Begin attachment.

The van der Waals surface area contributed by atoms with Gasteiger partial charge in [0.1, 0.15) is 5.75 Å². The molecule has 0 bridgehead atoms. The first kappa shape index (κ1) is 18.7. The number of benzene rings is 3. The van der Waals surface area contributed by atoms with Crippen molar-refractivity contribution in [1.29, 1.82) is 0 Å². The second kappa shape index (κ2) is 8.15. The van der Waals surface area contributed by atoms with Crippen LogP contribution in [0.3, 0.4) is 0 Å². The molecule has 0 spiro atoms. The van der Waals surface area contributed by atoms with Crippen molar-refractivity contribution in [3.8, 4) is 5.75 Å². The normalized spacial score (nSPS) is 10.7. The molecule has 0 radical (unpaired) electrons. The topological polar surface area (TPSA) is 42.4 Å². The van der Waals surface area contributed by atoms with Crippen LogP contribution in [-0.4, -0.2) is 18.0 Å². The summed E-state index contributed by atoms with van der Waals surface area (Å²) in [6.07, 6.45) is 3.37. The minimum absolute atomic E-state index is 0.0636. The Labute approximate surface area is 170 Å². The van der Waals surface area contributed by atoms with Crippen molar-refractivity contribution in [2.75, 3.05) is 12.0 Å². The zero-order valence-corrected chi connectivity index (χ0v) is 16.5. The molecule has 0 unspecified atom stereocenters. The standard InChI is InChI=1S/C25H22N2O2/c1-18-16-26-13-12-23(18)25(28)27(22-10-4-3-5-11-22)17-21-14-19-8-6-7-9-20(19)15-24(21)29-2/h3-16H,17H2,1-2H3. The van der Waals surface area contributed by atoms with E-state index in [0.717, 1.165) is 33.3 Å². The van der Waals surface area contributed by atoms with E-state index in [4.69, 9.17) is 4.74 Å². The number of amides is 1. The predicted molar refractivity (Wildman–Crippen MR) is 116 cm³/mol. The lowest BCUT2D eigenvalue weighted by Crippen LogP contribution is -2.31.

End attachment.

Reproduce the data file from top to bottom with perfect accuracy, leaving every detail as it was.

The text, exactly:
The van der Waals surface area contributed by atoms with Gasteiger partial charge in [0.1, 0.15) is 5.75 Å². The molecule has 0 bridgehead atoms. The first kappa shape index (κ1) is 18.7. The number of benzene rings is 3. The van der Waals surface area contributed by atoms with Crippen molar-refractivity contribution in [1.29, 1.82) is 0 Å². The second kappa shape index (κ2) is 8.15. The van der Waals surface area contributed by atoms with Crippen LogP contribution in [0.3, 0.4) is 0 Å². The molecule has 0 spiro atoms. The van der Waals surface area contributed by atoms with Crippen molar-refractivity contribution in [3.8, 4) is 5.75 Å². The normalized spacial score (nSPS) is 10.7. The molecule has 0 radical (unpaired) electrons. The topological polar surface area (TPSA) is 42.4 Å². The van der Waals surface area contributed by atoms with Crippen LogP contribution in [-0.4, -0.2) is 18.0 Å². The summed E-state index contributed by atoms with van der Waals surface area (Å²) in [6.07, 6.45) is 3.37. The minimum absolute atomic E-state index is 0.0636. The Labute approximate surface area is 170 Å². The van der Waals surface area contributed by atoms with Crippen molar-refractivity contribution in [2.75, 3.05) is 12.0 Å². The zero-order valence-corrected chi connectivity index (χ0v) is 16.5. The molecule has 0 unspecified atom stereocenters. The standard InChI is InChI=1S/C25H22N2O2/c1-18-16-26-13-12-23(18)25(28)27(22-10-4-3-5-11-22)17-21-14-19-8-6-7-9-20(19)15-24(21)29-2/h3-16H,17H2,1-2H3. The van der Waals surface area contributed by atoms with E-state index in [0.717, 1.165) is 33.3 Å². The van der Waals surface area contributed by atoms with E-state index in [4.69, 9.17) is 4.74 Å². The number of amides is 1. The predicted molar refractivity (Wildman–Crippen MR) is 116 cm³/mol. The lowest BCUT2D eigenvalue weighted by Crippen LogP contribution is -2.31.